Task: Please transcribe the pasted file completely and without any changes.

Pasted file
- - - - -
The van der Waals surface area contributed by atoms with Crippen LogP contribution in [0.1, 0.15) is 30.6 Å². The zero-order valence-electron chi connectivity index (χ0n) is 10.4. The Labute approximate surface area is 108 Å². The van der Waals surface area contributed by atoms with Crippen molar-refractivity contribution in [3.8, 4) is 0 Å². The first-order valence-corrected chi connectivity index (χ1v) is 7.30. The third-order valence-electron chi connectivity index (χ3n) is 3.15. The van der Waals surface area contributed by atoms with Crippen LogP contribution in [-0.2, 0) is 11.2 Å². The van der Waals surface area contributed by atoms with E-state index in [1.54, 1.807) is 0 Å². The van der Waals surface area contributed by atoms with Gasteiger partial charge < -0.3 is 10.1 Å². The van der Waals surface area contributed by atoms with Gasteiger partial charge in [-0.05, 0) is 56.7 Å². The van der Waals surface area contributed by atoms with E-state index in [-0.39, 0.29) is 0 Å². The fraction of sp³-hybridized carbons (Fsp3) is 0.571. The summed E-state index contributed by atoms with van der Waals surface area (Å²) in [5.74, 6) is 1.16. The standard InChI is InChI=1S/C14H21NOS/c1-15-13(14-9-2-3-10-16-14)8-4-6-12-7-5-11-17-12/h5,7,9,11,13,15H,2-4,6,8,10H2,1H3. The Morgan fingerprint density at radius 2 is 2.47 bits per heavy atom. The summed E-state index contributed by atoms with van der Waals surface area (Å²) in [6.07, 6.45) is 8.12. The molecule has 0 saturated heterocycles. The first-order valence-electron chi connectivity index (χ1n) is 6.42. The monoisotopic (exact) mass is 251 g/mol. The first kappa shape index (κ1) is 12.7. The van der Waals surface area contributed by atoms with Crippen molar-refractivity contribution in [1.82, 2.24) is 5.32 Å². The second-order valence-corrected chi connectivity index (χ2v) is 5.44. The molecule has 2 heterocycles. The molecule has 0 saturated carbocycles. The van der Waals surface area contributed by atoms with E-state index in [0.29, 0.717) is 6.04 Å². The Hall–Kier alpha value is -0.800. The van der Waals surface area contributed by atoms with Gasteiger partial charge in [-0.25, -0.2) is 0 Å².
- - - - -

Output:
The van der Waals surface area contributed by atoms with Crippen LogP contribution in [0.1, 0.15) is 30.6 Å². The zero-order valence-electron chi connectivity index (χ0n) is 10.4. The Labute approximate surface area is 108 Å². The van der Waals surface area contributed by atoms with Crippen molar-refractivity contribution in [3.8, 4) is 0 Å². The first-order valence-corrected chi connectivity index (χ1v) is 7.30. The third-order valence-electron chi connectivity index (χ3n) is 3.15. The van der Waals surface area contributed by atoms with Crippen LogP contribution in [-0.2, 0) is 11.2 Å². The van der Waals surface area contributed by atoms with E-state index in [1.54, 1.807) is 0 Å². The van der Waals surface area contributed by atoms with Gasteiger partial charge < -0.3 is 10.1 Å². The van der Waals surface area contributed by atoms with Gasteiger partial charge in [-0.05, 0) is 56.7 Å². The van der Waals surface area contributed by atoms with E-state index in [-0.39, 0.29) is 0 Å². The fraction of sp³-hybridized carbons (Fsp3) is 0.571. The summed E-state index contributed by atoms with van der Waals surface area (Å²) in [5.74, 6) is 1.16. The standard InChI is InChI=1S/C14H21NOS/c1-15-13(14-9-2-3-10-16-14)8-4-6-12-7-5-11-17-12/h5,7,9,11,13,15H,2-4,6,8,10H2,1H3. The Morgan fingerprint density at radius 2 is 2.47 bits per heavy atom. The summed E-state index contributed by atoms with van der Waals surface area (Å²) in [6.07, 6.45) is 8.12. The molecule has 0 saturated heterocycles. The first-order valence-electron chi connectivity index (χ1n) is 6.42. The monoisotopic (exact) mass is 251 g/mol. The first kappa shape index (κ1) is 12.7. The van der Waals surface area contributed by atoms with Crippen molar-refractivity contribution in [1.82, 2.24) is 5.32 Å². The second-order valence-corrected chi connectivity index (χ2v) is 5.44. The molecule has 2 heterocycles. The molecule has 0 saturated carbocycles. The van der Waals surface area contributed by atoms with E-state index in [0.29, 0.717) is 6.04 Å². The Hall–Kier alpha value is -0.800. The van der Waals surface area contributed by atoms with Gasteiger partial charge in [-0.25, -0.2) is 0 Å².